It must be left to the reader to judge how far this “application” was successful,—how far, indeed, the nature of the abstract science lent itself to application. But the character of the undertaking will be rendered clearer by noticing certain of its characteristics.
Ethology, as we have seen, had receded from Mill's mind. But the thoughts which had given rise to the project have left their traces in the chapter on “Competition and Custom.”4 Here Custom is placed side by side with Competition as the other agency determining the division of produce under the rule of private property. It is pointed out not only that Competition is a comparatively modern phenomenon, so that, until recently, rents, for instance, were ruled by custom, but also that “even in the present state of intense competition” its influence is not so absolute as is often supposed: there are very often two prices in the same market. He asserts that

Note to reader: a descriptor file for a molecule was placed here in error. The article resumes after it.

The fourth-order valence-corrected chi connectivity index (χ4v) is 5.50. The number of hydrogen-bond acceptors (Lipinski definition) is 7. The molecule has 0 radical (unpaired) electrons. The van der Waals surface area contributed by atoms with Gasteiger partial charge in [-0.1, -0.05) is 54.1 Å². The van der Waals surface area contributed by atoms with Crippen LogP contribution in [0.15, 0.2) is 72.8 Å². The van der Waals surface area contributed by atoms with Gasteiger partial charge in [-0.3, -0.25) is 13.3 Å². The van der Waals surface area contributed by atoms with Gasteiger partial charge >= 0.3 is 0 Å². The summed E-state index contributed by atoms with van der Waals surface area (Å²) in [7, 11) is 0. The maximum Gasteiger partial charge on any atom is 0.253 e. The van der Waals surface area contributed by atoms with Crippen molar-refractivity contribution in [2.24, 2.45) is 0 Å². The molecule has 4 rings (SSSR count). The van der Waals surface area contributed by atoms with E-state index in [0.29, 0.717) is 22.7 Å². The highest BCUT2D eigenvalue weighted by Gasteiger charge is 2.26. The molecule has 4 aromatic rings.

“political economists generally, and English political economists above others, are accustomed to lay almost exclusive stress upon the first of these agencies; to exaggerate the effect of competition, and take into little account the other and conflicting principle. They are apt to express themselves as if they thought that competition actually does, in all cases, whatever it can be shown to be the tendency of competition to do.”
The language in which he goes on to formulate an explanation and relative justification of their practice is of the utmost significance.
“This is partly intelligible, if we consider that only through the principle of competition has political economy any pretension to the character of a science. So far as rents, profits, wages, prices, are determined by competition, laws may be assigned for them. Assume competition to be their exclusive regulator, and principles of broad generality and scientific precision may be laid down, according to which they will be regulated. The political economist justly deems this his proper business: and as an abstract or hypothetical science, political economy cannot be required to do anything more.”